EDTA blood samples were stored at 4°C before processing at the Department of Internal Medicine II, University of Freiburg. DNA was purified from blood samples using the QiaAmp Blood Kit (Qiagen, Hilden, Germany) according to the manufacturer's recommendation. Exon 3 sequences of the CT gene were amplified using polymerase chain reaction (PCR) primers 5´-GGTCCTGGGTCTCATACCTT-3´ (forward) and 5´- GGGTAGGAGGCTTCACACTT-3´ (reverse; amplification conditions: initial 5-minute denaturation step at 94°C, followed by 30 cycles at 94°C for 30 seconds; 64°C for 30 seconds; 72°C for 1 minute, and a final 7-minute elongation step at 72°C). According to Whitcomb et al. (5), as a consequence of the G to A change in position 117, a novel restriction site for Afl III is found. Therefore, the PCR products were digested with Afl III overnight and analyzed by 1% agarose gel electrophoresis. To detect the N21I mutation, the exon 2 sequences of the CT gene were amplified by seminested PCR, using primers 5´-CCCAAAATCTTGCATTT GAC-3´ (forward outer primer) and 5´-ACA GTTAGCAGAGGTAGAGTG-3´ (reverse outer and inner primer) for the first reaction (amplification conditions: initial 5-minute denaturation step at 94°C, followed by 20 cycles at 94°C for 30 seconds; 55°C for 30 seconds; 72°C for 2 minutes, and a final 7-minute elongation step at 72°C) and 5´-GCTGCCCCCTTTGAT GATGAT-3´ (forward inner primer) for the second amplification (amplification conditions: initial 5-minute denaturation step at 94°C, followed by 20 cycles at 94°C for 30 seconds; 55°C for 30 seconds; 72°C for 30 seconds, and a final 7-minute elongation step at 72°C). The PCR product was purified with a PCR purification kit according to the manufacturer's recommendation (QIAQuick PCR purification Kit; Qiagen). To detect the A to T change in position 21 of exon 2, the purified PCR fragment was sequenced using the forward inner primer (Cycle Sequencing Kit; Amersham, Buckinghamshire, England). A DNA sample from a patient with a known N21I mutation was obtained from V. Keim (13) and served as a positive control. To detect the A16V mutation in exon 2, primers were designed as published by Witt et al. (6) : (5´-CGCCACCCCTAACATGCTAT-3´, forward; 5´-CTCTCCCAGGCAGACT GGCC-3´ reverse; amplification conditions: the initial 5-minute denaturation step at 94°C, followed by 30 cycles at 94°C for 30 seconds, 64°C for 30 seconds, 72°C for 30 seconds, and a final 7-minute elongation step at 72°C). To identify the loss of the restriction site for Fnu4HI owing to the C to T change in codon 16, the PCR products were digested overnight and analyzed with 1.5% agarose gel electrophoresis.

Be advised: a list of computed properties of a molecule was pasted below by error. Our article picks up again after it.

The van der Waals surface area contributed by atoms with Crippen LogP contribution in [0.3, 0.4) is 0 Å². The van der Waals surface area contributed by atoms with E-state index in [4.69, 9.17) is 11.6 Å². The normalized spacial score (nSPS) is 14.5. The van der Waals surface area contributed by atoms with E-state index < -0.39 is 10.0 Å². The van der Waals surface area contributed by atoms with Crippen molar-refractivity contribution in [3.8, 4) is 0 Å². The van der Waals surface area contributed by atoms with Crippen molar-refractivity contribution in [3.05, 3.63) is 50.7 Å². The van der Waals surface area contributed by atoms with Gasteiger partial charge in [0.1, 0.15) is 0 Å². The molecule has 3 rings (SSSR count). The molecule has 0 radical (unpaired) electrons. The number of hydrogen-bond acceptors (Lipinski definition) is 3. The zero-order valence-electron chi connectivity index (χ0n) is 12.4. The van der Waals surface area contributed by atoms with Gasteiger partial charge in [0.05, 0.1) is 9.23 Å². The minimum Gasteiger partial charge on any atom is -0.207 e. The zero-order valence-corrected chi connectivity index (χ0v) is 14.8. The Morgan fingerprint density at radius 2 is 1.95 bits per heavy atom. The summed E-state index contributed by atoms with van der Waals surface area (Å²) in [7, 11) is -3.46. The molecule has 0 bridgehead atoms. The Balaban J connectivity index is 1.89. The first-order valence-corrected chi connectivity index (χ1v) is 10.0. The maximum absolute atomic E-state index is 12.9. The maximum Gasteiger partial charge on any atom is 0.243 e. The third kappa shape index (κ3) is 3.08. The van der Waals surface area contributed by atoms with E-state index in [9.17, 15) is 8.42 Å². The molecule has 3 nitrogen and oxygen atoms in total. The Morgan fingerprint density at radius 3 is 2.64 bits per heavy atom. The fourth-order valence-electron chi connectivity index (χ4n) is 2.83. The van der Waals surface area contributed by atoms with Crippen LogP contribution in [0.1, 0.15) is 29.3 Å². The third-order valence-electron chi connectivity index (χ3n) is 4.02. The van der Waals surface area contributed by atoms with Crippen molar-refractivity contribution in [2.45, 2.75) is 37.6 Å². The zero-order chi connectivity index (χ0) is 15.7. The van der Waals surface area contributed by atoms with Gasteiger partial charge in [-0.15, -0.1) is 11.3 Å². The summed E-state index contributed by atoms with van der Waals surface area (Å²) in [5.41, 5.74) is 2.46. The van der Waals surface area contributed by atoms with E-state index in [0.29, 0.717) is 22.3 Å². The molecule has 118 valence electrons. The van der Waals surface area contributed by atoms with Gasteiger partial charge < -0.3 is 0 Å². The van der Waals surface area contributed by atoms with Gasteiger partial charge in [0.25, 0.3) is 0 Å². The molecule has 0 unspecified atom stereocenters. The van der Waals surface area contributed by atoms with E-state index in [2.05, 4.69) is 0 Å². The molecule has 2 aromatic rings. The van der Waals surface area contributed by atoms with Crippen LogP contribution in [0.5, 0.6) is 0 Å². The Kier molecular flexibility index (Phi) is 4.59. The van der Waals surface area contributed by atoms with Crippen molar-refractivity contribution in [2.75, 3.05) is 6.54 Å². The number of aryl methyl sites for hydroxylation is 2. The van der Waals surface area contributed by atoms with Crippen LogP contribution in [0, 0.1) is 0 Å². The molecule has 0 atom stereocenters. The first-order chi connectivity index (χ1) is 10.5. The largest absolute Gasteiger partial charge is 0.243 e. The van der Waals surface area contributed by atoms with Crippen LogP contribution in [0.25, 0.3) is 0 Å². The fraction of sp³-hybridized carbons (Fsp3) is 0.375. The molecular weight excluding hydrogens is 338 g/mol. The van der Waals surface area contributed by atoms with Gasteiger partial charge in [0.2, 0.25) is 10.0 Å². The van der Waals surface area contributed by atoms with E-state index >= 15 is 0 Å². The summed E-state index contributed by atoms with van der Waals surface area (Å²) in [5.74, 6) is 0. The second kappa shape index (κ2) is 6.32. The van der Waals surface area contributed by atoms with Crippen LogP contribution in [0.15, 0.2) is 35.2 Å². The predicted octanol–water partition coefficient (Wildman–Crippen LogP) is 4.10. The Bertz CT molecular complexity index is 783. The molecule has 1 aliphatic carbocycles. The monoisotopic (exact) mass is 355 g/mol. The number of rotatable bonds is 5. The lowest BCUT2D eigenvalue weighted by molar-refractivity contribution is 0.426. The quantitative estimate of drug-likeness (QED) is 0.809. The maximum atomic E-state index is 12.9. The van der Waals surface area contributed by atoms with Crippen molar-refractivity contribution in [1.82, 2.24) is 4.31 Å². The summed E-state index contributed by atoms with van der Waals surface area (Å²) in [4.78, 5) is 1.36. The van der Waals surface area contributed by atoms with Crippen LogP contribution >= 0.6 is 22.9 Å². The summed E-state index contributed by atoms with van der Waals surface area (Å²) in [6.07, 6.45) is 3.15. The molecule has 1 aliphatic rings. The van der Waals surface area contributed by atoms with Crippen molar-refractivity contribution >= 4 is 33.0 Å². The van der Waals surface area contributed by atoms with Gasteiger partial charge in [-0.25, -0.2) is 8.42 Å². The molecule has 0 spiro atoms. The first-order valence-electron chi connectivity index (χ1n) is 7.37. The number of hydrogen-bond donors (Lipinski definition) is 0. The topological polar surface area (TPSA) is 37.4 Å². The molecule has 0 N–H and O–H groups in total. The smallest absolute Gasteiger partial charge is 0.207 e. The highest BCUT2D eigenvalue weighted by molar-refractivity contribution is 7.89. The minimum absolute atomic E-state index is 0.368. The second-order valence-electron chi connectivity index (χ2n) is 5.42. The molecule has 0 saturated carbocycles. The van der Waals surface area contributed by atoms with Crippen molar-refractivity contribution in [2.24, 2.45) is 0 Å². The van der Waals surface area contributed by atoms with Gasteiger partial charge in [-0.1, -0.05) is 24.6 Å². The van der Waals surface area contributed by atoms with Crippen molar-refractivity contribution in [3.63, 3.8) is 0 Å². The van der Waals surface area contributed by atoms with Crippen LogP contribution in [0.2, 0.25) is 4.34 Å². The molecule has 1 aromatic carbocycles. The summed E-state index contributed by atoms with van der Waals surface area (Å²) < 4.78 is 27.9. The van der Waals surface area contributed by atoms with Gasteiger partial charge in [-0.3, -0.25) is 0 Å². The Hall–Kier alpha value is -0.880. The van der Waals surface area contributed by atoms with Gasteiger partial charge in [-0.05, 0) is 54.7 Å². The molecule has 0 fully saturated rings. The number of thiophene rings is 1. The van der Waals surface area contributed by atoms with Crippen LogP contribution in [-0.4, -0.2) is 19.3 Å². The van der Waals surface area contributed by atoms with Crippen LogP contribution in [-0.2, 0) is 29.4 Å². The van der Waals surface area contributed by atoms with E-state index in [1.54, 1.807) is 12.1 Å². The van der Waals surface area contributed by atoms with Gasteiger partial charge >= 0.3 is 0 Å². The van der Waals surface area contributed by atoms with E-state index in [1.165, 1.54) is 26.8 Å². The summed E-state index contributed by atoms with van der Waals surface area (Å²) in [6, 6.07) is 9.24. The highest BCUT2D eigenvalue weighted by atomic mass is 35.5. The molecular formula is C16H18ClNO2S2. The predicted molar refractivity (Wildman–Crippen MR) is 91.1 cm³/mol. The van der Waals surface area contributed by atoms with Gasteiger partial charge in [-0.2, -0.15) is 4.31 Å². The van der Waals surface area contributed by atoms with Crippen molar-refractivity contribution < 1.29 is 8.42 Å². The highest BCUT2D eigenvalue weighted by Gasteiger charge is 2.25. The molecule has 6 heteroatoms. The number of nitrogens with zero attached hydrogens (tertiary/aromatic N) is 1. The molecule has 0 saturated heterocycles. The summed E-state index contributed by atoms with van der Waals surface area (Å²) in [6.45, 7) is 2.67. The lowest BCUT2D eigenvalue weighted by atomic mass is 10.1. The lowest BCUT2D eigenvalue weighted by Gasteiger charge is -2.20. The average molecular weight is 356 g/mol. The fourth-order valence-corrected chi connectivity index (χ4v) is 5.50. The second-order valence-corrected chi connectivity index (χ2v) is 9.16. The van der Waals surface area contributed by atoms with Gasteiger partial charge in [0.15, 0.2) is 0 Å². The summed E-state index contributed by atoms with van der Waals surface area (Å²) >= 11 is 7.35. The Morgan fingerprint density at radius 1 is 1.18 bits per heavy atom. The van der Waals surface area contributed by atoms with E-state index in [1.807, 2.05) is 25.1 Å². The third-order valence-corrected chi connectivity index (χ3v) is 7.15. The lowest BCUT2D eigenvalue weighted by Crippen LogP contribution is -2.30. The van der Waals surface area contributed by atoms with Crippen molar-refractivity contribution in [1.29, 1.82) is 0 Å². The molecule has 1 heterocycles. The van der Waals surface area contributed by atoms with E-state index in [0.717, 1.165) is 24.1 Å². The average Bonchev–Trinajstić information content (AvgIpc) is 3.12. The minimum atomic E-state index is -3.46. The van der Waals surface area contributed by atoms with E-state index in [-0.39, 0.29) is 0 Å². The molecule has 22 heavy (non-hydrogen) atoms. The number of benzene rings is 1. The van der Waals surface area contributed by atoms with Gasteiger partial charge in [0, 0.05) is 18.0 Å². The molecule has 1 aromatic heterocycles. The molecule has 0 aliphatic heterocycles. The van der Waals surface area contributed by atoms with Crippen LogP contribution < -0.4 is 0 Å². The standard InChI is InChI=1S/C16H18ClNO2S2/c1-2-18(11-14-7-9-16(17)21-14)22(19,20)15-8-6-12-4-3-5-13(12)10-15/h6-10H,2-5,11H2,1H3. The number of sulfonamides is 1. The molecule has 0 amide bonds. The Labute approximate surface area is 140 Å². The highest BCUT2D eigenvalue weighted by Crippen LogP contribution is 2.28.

Statistical analyses were performed to compare the data of the three subgroups ACP, IJCP, and HP. All analysis were done using the StatView 4.51 statistical software package (Abacus Concepts, Berkley, CA). Nominal data were analyzed using χ2 test and Fisher's exact test when appropriate. p Values for pairwise comparisons were adjusted using the Bonferroni correction. Continuous variables were analyzed using simple analysis of variance followed by pairwise comparisons using the Bonferroni-Dunn test and are presented as mean ± standard deviation. A p value of <0.05 was considered significant.
A total of 104 patients (92 with CP, 12 with recurrent AP) were enrolled in the present study. The clinical characteristics of the patients are summarized in Table 1. The two subgroups with HP and IJCP differ from the rest of the cohort, especially ACP, with respect to gender distribution and the low mean age at clinical onset of disease. Pancreatic calcifications, exocrine insufficiency, and diabetes mellitus are noted in a high percentage, irrespective of the etiology. HP patients have a significantly lower mean age at onset compared to IJCP patients. HP patients had the longest follow-up. A logistic regression identified both the age and etiology as independent factors for the incidence of diabetes mellitus.
Studies of the cationic trypsinogen gene
The results of the DNA analyses in the 104 patients are shown in Table 2. Two asymptomatic members of the HP family Da (V/2 and V/3, Fig. 1) and three (mother, two siblings) and four (mother, father, two siblings) asymptomatic family members of the two IJCP patients who tested positive for the R117H and A16V mutation, respectively (see below), were also tested.
In two families (Ko, Da) with clinical HP, the R117H mutation was identified. All members with this mutation had clinically documented CP except for a 20-year-old women (V/2, Fig. 1). In a third family (Ta), no CT gene mutation in exons 2 and 3 was found in two brothers with definite CP.
In the cohort of nonalcoholic/nonhereditary CP, the R117H mutation in the CT gene was detected in one patient clinically classified as having IJCP. This family (father, mother, and two siblings) had no exocrine insufficiency (fecal chymotrypsin test) in 1974. A re-evaluation of the patients history with the help of several family members revealed clinical evidence suggestive of recurrent pancreatitis in some individuals of the maternal kindred but no definite CP. DNA analysis of blood samples from the mother and two siblings revealed no R117H mutation. Because the patient's father had died at the age of 60 years and no other available family members were available for testing, the paternal kindred could not be investigated. This patient's 8-year-old son, however, has had recurrent abdominal pain since the age of 4 years and is positive for the R117H mutation. In another patient clinically classified as having IJCP, the A16V mutation was detected. This patient's family has no history or clinical evidence of pancreatitis. DNA analysis performed on both parents and one sibling revealed this mutation in the patient's mother and the sibling.